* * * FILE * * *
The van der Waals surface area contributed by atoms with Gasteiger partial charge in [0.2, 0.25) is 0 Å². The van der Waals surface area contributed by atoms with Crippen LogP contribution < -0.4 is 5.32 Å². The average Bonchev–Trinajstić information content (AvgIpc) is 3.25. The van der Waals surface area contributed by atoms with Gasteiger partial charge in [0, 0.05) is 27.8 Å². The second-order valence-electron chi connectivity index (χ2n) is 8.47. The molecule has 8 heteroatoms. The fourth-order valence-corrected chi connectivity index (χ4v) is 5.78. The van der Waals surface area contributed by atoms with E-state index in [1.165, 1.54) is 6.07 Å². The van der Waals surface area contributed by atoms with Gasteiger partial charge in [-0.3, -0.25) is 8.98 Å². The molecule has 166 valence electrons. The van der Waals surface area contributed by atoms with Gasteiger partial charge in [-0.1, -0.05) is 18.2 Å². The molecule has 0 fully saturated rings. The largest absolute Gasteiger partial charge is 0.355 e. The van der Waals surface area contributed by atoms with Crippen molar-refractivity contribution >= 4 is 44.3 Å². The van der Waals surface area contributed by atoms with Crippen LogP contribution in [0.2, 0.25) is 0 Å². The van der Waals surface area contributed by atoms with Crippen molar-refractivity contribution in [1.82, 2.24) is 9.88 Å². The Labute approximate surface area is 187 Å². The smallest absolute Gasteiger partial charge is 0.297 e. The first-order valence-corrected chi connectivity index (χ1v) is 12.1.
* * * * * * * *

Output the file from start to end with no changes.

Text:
The van der Waals surface area contributed by atoms with Gasteiger partial charge in [0.2, 0.25) is 0 Å². The van der Waals surface area contributed by atoms with Crippen LogP contribution < -0.4 is 5.32 Å². The average Bonchev–Trinajstić information content (AvgIpc) is 3.25. The van der Waals surface area contributed by atoms with Gasteiger partial charge in [0, 0.05) is 27.8 Å². The second-order valence-electron chi connectivity index (χ2n) is 8.47. The molecule has 8 heteroatoms. The fourth-order valence-corrected chi connectivity index (χ4v) is 5.78. The van der Waals surface area contributed by atoms with E-state index in [1.165, 1.54) is 6.07 Å². The van der Waals surface area contributed by atoms with Gasteiger partial charge in [-0.3, -0.25) is 8.98 Å². The molecule has 166 valence electrons. The van der Waals surface area contributed by atoms with Gasteiger partial charge in [-0.1, -0.05) is 18.2 Å². The molecule has 0 fully saturated rings. The largest absolute Gasteiger partial charge is 0.355 e. The van der Waals surface area contributed by atoms with Crippen molar-refractivity contribution >= 4 is 44.3 Å². The van der Waals surface area contributed by atoms with Crippen LogP contribution in [0.2, 0.25) is 0 Å². The van der Waals surface area contributed by atoms with Crippen molar-refractivity contribution in [1.82, 2.24) is 9.88 Å². The Labute approximate surface area is 187 Å². The smallest absolute Gasteiger partial charge is 0.297 e. The first-order valence-corrected chi connectivity index (χ1v) is 12.1.